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Connecticut River Valley, New England, United States

Tuesday, March 1, 2011

Sad to Part but On To The Next Adventure!

Bill started playing with the camera and Gloria and I happily posed. Too soon after bacon, delicious English muffin bread, coffee and juice ( eggs for Bill, too) for breakfast it was time to bid our friends good-bye. We followed their suggestion and went to Los Lunas and picked up highway 6 through lovely backroad scenery. Eerily, silently, two helicopters appeared from nowhere and continued down the valley. We passed a passenger train which was quite a novelty in this land of trains--freight, that is. We reunited with I -40 for a few miles and that got off to follow Old Rt 66 to Grants. Passed one of the Pueblos--Acoma , perhaps, that is called Little Bethlehem because of its similarity to the ancient city.

As we traveled through this beautiful land for another day I was reminded of a quote I'd read: " Now the highway enters upon an area of richly colored desert and mesa, upon which herds of sheep and occasionally cattle graze. The vistas stretch interminably into the distance, and the inverted turquoise bowl of the sky becomes a mingling of indescribable colors at sunset. " from a Guidebook to Highway 66 by John Rittenhouse, 1946--I was four years old and it still looks the same way!

Once in Grants we looked for someplace to eat--Blake's Lotta-Burger was it --so we passed. I munched my two pieces of English muffin bread and Bill ate cheese and we shared an apple. We cruised the main drag and looked at the old motel signs with evocative names--Desert Sun, Lavaland, Wayside, Sands. We remembered old movies like the Lux that have been replaced by multiplexes. We met several very loquacious crows announcing loudly the arrival of strangers.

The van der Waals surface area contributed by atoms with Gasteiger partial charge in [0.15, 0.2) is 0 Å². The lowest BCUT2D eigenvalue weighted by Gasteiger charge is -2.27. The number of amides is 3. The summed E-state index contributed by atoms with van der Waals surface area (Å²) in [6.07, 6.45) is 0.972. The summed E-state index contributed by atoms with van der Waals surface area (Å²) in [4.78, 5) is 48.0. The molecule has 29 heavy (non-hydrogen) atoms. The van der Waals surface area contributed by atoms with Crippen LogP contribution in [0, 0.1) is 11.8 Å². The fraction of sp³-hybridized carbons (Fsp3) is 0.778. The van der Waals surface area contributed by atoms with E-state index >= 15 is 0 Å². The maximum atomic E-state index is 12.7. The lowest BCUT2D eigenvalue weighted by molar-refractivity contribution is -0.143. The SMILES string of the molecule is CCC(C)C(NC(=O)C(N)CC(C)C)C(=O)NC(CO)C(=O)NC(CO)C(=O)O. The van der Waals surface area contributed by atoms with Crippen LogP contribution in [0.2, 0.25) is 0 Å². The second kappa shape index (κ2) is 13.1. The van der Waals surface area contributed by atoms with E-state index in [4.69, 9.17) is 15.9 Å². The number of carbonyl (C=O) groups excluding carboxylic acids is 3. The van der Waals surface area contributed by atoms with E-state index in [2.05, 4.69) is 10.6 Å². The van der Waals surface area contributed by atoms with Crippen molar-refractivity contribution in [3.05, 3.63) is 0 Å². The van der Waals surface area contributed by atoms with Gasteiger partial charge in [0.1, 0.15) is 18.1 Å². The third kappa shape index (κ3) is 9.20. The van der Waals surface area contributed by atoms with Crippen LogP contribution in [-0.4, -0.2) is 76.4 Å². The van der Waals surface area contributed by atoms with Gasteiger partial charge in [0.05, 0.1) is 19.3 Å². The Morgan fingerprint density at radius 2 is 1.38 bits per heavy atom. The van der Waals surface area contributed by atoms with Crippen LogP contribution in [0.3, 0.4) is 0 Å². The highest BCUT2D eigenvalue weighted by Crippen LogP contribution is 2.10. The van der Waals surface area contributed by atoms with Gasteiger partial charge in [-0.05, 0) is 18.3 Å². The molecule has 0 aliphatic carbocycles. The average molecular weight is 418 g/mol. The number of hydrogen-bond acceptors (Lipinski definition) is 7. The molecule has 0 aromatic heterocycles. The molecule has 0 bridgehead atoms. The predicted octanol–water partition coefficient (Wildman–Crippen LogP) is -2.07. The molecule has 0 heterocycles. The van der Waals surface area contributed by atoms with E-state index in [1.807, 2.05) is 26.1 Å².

We discovered a Mining Museum in the Chamber of Commerce building. Seems that Grants was once the Carrot capital of the world but in the 1950's-1960's it became the Uranium Mining Capital. I sure didn't see any evidence of prosperity in town. But we decided to explore the pseudo-mine exhibit. Before descending we asked the young lady receptionist about the roads to El Malpais and El Morro. She suggested we take Rt 53 which she said was very scenic and would " dump us out into Gallup."

So down we went a floor and into the mine, which was really interesting. Imagine our surprise when we returned to the surface to find that the girl had gone to lunch and locked us in the building! Well, we had reading material and she'd have to return sometime, we supposed. Settled in to wait, when out of the bowels of the building there appeared another lady, who did not have the keys to open the door, but who took us to a back door that opened from the inside. Off we went, grateful that we had not had to lose who knew how much time waiting for lunch time to end.